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Ipswich: Students with learning difficulties have classes cut and 13 jobs under threat at One sixth form

PUBLISHED: 12:00 09 March 2014

One, in Ipswich, has revealed plans to cut foundation learning courses from five days a week to three. The move, to take effect in September, puts the positions of up to 13 full-time members of staff at risk, One principal Alan Whittaker admitted.

One, in Ipswich, has revealed plans to cut foundation learning courses from five days a week to three. The move, to take effect in September, puts the positions of up to 13 full-time members of staff at risk, One principal Alan Whittaker admitted.

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Students with learning difficulties will see their teaching time cut by almost a half and up to 13 full-time staff members could lose their job at a Suffolk sixth form.

One, in Ipswich, which was formerly known as Suffolk One, has revealed plans to cut foundation learning courses, designed for students with “profound through to moderate learning difficulties”, from five days a week to three.

The move, to take effect in September, puts the positions of up to 13 full-time members of staff “at risk”, One principal Alan Whittaker admitted.

However, he defended the decision by claiming the college will now match other post-16 colleges in providing foundation learning over three days.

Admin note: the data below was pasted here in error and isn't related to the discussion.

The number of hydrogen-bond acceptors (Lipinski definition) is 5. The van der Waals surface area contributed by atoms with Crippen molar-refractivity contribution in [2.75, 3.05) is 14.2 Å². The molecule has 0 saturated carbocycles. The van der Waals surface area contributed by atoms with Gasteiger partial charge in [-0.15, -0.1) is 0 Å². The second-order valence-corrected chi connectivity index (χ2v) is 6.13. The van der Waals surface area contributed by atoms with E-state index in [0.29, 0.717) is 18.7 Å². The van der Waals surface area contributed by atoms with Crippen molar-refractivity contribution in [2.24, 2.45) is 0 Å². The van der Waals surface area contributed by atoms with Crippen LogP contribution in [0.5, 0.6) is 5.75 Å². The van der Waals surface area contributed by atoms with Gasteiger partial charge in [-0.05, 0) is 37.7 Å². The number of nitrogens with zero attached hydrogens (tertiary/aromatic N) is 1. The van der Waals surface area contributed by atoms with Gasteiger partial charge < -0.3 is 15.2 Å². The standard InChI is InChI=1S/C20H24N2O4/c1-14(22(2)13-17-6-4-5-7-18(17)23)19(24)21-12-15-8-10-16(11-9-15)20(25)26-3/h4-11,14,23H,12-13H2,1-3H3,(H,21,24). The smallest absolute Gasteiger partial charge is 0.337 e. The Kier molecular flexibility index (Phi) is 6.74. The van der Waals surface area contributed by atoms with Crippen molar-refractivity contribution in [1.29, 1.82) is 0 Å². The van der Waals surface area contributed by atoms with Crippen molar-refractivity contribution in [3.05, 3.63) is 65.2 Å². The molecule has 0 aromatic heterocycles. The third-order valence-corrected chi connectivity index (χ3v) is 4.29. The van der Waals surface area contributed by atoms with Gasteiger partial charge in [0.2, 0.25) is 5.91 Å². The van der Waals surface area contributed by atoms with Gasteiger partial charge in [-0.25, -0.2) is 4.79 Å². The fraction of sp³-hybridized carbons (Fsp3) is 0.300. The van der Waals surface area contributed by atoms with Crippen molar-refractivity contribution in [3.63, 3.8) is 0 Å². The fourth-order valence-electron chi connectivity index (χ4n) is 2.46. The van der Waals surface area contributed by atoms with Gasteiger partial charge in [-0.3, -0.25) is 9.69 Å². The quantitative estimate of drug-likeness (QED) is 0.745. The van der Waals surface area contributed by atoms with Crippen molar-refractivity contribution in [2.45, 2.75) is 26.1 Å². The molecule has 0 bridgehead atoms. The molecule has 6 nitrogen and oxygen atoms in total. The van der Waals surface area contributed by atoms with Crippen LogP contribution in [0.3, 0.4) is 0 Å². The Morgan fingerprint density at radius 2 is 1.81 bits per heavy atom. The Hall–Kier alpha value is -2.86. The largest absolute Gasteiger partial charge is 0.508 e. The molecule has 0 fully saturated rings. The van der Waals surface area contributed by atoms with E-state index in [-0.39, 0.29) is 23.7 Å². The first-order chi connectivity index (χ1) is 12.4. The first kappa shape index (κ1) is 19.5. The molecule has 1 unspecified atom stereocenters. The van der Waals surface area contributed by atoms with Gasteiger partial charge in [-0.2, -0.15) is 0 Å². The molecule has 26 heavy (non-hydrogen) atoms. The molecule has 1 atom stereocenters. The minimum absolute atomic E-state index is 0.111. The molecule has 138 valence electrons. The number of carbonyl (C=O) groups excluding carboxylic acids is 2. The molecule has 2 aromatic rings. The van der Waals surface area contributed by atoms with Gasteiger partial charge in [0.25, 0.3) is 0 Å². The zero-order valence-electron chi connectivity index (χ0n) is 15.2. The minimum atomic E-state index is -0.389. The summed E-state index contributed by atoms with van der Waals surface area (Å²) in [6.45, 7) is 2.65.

He said: “Since opening in September 2010, we have been the only post-16 provider in Suffolk to offer foundation learning courses over five days a week.

“This has proved unsustainable as a business model and is not educationally appropriate for this group of students.

“Therefore, as from the start of the next academic year, this provision will be reduced to a three-day offer.”

He added: “Naturally we would like to assure all those involved that we will be supporting them during this process and will be doing all we can to ensure that lessons and college life is not disrupted during this period.”

A spokesman for the Scrivener Drive college said despite the change, no foundation learning courses would be removed from the syllabus.

They include independence skills, performing arts, personal and social development and employability. Other subjects include science, media and food studies. The move will affect all 11 foundation learning courses.

Mr Whittaker added: “I remain fully confident that the standard of provision for foundation learning students will continue to result in excellent student outcomes.”

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